Writing Measurable Annual Goals
Measurable annual goals are statements that describe what a child with a disability can reasonably be expected to accomplish within a 12-month period in the child's education program. There should be a direct relationship between the measurable annual goals and the needs identified in the PLAAFP. Measurable annual goals must be related to meeting the child's needs that result from the child's disability, thus enabling the child to be involved in and progress in appropriate activities. Every need identified in the PLAAFP must be addressed somewhere in the IEP. Most often, these needs will be addressed as annual goals. Well-written goals are meaningful and measurable. Meaningful and measurable goals can be easily monitored, and therefore are useful to teachers in making educational decisions.
Writing Meaningful Goals
A goal is meaningful when it describes a behavior/skill that will have a real impact on the success of a child in current, as well as future environments. Therefore, the IEP team should select goals that are not likely to develop without intervention. Goals are meaningful when they enhance and address multiple areas in a child's life, when they match a child's developmental level, and are based on the progress a child can reasonably be expected to achieve within 12 months.
A good way to determine if a goal is meaningful is to apply the "so what" test. Ask yourself, "What will the ability to achieve this goal do for the child?" The following is an example of the "so what" test:
In 12 months, during personal sharing time at school, Kelly will appropriately respond to the topic and initiations of others (i.e., stay on topic, ask pertinent questions, make related statements) 80% of given opportunities, as measured on 5 consecutive, structured observations.
Kelly will be able to gain appropriate information, maintain positive relationships with peers and adults, and function appropriately in group activities.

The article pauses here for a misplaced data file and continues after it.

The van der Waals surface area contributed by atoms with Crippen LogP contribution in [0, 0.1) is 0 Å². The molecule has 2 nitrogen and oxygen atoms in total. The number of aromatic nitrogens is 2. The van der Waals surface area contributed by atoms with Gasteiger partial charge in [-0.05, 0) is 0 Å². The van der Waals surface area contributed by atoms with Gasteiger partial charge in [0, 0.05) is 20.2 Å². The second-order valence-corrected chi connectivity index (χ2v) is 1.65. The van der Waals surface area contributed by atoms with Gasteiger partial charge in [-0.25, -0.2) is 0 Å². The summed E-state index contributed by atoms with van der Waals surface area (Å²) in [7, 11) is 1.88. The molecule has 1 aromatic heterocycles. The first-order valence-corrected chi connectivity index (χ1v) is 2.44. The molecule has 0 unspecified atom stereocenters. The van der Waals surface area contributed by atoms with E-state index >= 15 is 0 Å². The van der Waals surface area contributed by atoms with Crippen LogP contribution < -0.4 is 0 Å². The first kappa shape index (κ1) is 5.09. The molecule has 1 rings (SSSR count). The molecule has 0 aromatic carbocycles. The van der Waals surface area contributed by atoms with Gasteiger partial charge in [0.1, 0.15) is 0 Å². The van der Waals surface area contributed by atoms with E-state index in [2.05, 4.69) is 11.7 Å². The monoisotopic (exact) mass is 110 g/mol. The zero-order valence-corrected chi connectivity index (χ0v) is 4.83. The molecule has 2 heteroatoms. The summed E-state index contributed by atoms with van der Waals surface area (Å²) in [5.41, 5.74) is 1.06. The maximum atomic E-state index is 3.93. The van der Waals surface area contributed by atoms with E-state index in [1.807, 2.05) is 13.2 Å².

In this example, there are many benefits to Kelly in accomplishing the goal. The answers to the "so what" test indicate this is a useful skill for Kelly, and therefore the goal is meaningful. Had the team been unable to provide a good answer to the "so what" test, then the goal would not be functional and another goal should be selected.
A second test used by teams to identify the appropriateness of a goal is the "stranger test". Goals should be written so that anyone who is working with the child, including the parents, can use the information to develop appropriate intervention plans and assess the child's progress.
Writing Measurable Goals
The word measurable implies that something can be observed and/or counted in some manner. Behaviors such as walking up the stairs unassisted, asking a friend to play, and pretending that a block is a phone are observable, and therefore measurable. Final products that are a result of attained goals are also measurable. To make a goal measurable, the following components must be included:
Timeframe: This is usually spelled out in the number of weeks or a certain date for completion of the goal.
In 36 instructional weeks…
By November 19, 20xx…
Condition: This specifies the setting, accommodations, and description of the assessment method and/or the manner in which progress toward the goal is measured.
During small group activities…
When given a directive…
When asked to complete a 4-piece puzzle
Behavior: This clearly identifies the performance being monitored, and reflects an action that can be directly observed and is measurable.
Sally will look at the speaker of the group.
Rex will follow a one step direction.
Emily will spontaneously use 15 or more two-word combinations to express her wants and needs.
Criterion: This identifies how much, how often, and to what standard the behavior must occur in order to demonstrate that the goal has been reached.
For 10 minutes, 4 out 5 consecutive observational periods…
Within one minute, 3 times a day, for 2 weeks…
5 times during a 20-minute time period…
In 6 out of 10 trials…